“No, no, it can’t be! No, for God’s sake, you are mistaken,” said Dolly, putting her hands to her temples and closing her eyes.
Alexey Alexandrovitch smiled coldly, with his lips alone, meaning to signify to her and to himself the firmness of his conviction; but this warm defense, though it could not shake him, reopened his wound. He began to speak with greater heat.
“It is extremely difficult to be mistaken when a wife herself informs her husband of the fact—informs him that eight years of her life, and a son, all that’s a mistake, and that she wants to begin life again,” he said angrily, with a snort.
“Anna and sin—I cannot connect them, I cannot believe it!”
“Darya Alexandrovna,” he said, now looking straight into Dolly’s kindly, troubled face, and feeling that his tongue was being loosened in spite of himself, “I would give a great deal for doubt to be still possible. When I doubted, I was miserable, but it was better than now. When I doubted, I had hope; but now there is no hope, and still I doubt of everything. I am in such doubt of everything that I even hate my son, and sometimes do not believe he is my son. I am very unhappy.”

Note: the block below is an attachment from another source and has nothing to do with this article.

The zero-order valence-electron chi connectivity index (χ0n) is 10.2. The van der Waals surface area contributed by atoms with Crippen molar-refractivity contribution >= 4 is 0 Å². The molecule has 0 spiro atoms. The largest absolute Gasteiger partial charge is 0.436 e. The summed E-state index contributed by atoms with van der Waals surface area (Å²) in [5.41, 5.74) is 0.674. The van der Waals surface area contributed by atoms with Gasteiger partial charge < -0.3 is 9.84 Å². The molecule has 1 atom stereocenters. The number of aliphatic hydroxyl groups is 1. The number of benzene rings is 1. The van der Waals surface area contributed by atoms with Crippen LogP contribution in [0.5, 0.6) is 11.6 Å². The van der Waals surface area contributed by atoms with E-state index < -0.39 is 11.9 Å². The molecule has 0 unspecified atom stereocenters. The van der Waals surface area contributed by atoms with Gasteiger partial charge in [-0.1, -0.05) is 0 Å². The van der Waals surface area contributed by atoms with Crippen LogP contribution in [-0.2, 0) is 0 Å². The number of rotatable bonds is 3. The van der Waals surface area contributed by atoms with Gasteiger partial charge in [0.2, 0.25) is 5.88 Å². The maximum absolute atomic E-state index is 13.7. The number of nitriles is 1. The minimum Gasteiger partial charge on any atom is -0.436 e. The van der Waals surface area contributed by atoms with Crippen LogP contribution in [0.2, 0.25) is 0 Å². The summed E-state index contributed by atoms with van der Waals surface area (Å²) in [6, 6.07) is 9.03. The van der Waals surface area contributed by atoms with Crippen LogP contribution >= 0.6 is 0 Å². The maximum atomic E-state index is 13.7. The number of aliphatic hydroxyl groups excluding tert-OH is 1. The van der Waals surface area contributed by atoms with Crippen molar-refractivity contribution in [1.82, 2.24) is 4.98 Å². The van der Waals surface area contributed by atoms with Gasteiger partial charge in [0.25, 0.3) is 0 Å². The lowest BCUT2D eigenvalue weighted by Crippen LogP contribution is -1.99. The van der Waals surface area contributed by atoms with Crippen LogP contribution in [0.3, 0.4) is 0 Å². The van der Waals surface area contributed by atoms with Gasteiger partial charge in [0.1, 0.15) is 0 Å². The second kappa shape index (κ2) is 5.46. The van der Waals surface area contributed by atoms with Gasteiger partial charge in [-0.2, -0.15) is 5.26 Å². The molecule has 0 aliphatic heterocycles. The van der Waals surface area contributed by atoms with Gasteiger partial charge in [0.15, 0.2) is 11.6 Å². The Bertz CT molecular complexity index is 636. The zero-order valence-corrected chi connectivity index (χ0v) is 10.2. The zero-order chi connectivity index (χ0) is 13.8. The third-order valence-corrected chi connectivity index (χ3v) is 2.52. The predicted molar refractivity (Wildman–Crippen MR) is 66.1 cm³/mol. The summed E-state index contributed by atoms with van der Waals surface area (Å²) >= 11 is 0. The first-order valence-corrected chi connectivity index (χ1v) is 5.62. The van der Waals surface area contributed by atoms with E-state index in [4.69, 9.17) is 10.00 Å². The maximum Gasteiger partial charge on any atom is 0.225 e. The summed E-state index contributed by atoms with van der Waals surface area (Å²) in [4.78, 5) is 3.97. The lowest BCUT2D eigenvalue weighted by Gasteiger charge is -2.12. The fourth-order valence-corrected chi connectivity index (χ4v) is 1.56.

He had no need to say that. Darya Alexandrovna had seen that as soon as he glanced into her face; and she felt sorry for him, and her faith in the innocence of her friend began to totter.
“Oh, this is awful, awful! But can it be true that you are resolved on a divorce?”
“I am resolved on extreme measures. There is nothing else for me to do.”
“Nothing else to do, nothing else to do...” she replied, with tears in her eyes. “Oh no, don’t say nothing else to do!” she said.
“What is horrible in a trouble of this kind is that one cannot, as in any other—in loss, in death—bear one’s trouble in peace, but that one must act,” said he, as though guessing her thought. “One must get out of the humiliating position in which one is placed; one can’t live a trois.”
“I understand, I quite understand that,” said Dolly, and her head sank. She was silent for a little, thinking of herself, of her own grief in her family, and all at once, with an impulsive movement, she raised her head and clasped her hands with an imploring gesture. “But wait a little! You are a Christian. Think of her! What will become of her, if you cast her off?”
“I have thought, Darya Alexandrovna, I have thought a great deal,” said Alexey Alexandrovitch. His face turned red in patches, and his dim eyes looked straight before him. Darya Alexandrovna at that moment pitied him with all her heart. “That was what I did indeed when she herself made known to me my humiliation; I left everything as of old. I gave her a chance to reform, I tried to save her. And with what result? She would not regard the slightest request—that she should observe decorum,” he said, getting heated. “One may save anyone who does not want to be ruined; but if the whole nature is so corrupt, so depraved, that ruin itself seems to be her salvation, what’s to be done?”